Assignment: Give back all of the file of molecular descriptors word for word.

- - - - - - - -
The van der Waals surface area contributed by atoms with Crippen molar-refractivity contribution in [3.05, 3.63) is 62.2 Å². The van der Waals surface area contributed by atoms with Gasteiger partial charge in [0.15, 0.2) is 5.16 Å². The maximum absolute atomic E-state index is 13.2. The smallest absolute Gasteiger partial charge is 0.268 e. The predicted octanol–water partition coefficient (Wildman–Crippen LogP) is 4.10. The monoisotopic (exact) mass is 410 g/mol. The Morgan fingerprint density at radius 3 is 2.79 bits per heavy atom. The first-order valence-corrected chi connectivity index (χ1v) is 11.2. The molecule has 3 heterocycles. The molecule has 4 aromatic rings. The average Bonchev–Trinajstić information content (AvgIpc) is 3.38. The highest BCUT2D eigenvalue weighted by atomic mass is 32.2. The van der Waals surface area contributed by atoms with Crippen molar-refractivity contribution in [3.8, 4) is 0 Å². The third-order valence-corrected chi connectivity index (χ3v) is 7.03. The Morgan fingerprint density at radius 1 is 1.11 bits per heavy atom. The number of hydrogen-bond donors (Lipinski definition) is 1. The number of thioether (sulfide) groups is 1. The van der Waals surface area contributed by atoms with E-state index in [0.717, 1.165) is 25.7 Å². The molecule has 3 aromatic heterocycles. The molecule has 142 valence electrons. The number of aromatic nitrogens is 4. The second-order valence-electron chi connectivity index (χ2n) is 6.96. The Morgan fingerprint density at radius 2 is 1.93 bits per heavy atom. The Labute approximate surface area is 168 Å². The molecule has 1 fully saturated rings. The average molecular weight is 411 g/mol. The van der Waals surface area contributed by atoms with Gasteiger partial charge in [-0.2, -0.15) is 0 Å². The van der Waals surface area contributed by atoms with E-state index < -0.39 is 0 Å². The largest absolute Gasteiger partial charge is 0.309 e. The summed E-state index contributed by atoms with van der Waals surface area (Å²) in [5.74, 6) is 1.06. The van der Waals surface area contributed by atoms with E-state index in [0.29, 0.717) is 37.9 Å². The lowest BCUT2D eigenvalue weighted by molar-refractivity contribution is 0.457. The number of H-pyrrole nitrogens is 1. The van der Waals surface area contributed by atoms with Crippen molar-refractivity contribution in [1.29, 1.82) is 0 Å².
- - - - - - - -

The van der Waals surface area contributed by atoms with Crippen molar-refractivity contribution in [3.05, 3.63) is 62.2 Å². The van der Waals surface area contributed by atoms with Gasteiger partial charge in [0.15, 0.2) is 5.16 Å². The maximum absolute atomic E-state index is 13.2. The smallest absolute Gasteiger partial charge is 0.268 e. The predicted octanol–water partition coefficient (Wildman–Crippen LogP) is 4.10. The monoisotopic (exact) mass is 410 g/mol. The Morgan fingerprint density at radius 3 is 2.79 bits per heavy atom. The first-order valence-corrected chi connectivity index (χ1v) is 11.2. The molecule has 3 heterocycles. The molecule has 4 aromatic rings. The average Bonchev–Trinajstić information content (AvgIpc) is 3.38. The highest BCUT2D eigenvalue weighted by atomic mass is 32.2. The van der Waals surface area contributed by atoms with Crippen molar-refractivity contribution in [3.8, 4) is 0 Å². The third-order valence-corrected chi connectivity index (χ3v) is 7.03. The Morgan fingerprint density at radius 1 is 1.11 bits per heavy atom. The number of hydrogen-bond donors (Lipinski definition) is 1. The number of thioether (sulfide) groups is 1. The van der Waals surface area contributed by atoms with E-state index in [0.717, 1.165) is 25.7 Å². The molecule has 3 aromatic heterocycles. The molecule has 142 valence electrons. The number of aromatic nitrogens is 4. The second-order valence-electron chi connectivity index (χ2n) is 6.96. The Morgan fingerprint density at radius 2 is 1.93 bits per heavy atom. The Labute approximate surface area is 168 Å². The molecule has 1 fully saturated rings. The average molecular weight is 411 g/mol. The van der Waals surface area contributed by atoms with Gasteiger partial charge in [-0.2, -0.15) is 0 Å². The van der Waals surface area contributed by atoms with E-state index < -0.39 is 0 Å². The largest absolute Gasteiger partial charge is 0.309 e. The summed E-state index contributed by atoms with van der Waals surface area (Å²) in [5.74, 6) is 1.06. The van der Waals surface area contributed by atoms with E-state index in [0.29, 0.717) is 37.9 Å². The lowest BCUT2D eigenvalue weighted by molar-refractivity contribution is 0.457. The number of H-pyrrole nitrogens is 1. The van der Waals surface area contributed by atoms with Crippen molar-refractivity contribution in [1.29, 1.82) is 0 Å².